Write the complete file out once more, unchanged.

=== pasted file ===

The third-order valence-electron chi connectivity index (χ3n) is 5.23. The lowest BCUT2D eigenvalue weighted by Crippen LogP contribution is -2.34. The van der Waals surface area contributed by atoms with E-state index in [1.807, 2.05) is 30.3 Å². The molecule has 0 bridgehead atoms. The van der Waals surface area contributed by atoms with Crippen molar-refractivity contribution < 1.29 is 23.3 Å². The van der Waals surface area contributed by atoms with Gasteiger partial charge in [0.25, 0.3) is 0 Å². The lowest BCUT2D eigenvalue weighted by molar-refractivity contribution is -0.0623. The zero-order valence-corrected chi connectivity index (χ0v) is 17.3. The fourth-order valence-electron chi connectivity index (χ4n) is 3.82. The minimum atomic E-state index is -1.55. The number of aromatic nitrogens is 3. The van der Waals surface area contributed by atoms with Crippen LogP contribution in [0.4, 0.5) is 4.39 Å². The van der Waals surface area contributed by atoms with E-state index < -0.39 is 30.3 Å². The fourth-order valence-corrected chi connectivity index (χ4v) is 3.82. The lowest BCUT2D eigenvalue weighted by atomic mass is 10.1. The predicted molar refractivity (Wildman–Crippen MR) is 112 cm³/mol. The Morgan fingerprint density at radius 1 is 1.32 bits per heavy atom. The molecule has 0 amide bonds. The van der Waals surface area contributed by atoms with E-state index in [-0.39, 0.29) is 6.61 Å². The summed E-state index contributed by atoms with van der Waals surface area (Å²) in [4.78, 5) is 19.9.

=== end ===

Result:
The third-order valence-electron chi connectivity index (χ3n) is 5.23. The lowest BCUT2D eigenvalue weighted by Crippen LogP contribution is -2.34. The van der Waals surface area contributed by atoms with E-state index in [1.807, 2.05) is 30.3 Å². The molecule has 0 bridgehead atoms. The van der Waals surface area contributed by atoms with Crippen molar-refractivity contribution < 1.29 is 23.3 Å². The van der Waals surface area contributed by atoms with Gasteiger partial charge in [0.25, 0.3) is 0 Å². The lowest BCUT2D eigenvalue weighted by molar-refractivity contribution is -0.0623. The zero-order valence-corrected chi connectivity index (χ0v) is 17.3. The fourth-order valence-electron chi connectivity index (χ4n) is 3.82. The minimum atomic E-state index is -1.55. The number of aromatic nitrogens is 3. The van der Waals surface area contributed by atoms with Crippen LogP contribution in [0.4, 0.5) is 4.39 Å². The van der Waals surface area contributed by atoms with E-state index < -0.39 is 30.3 Å². The fourth-order valence-corrected chi connectivity index (χ4v) is 3.82. The lowest BCUT2D eigenvalue weighted by atomic mass is 10.1. The predicted molar refractivity (Wildman–Crippen MR) is 112 cm³/mol. The Morgan fingerprint density at radius 1 is 1.32 bits per heavy atom. The molecule has 0 amide bonds. The van der Waals surface area contributed by atoms with E-state index in [-0.39, 0.29) is 6.61 Å². The summed E-state index contributed by atoms with van der Waals surface area (Å²) in [4.78, 5) is 19.9.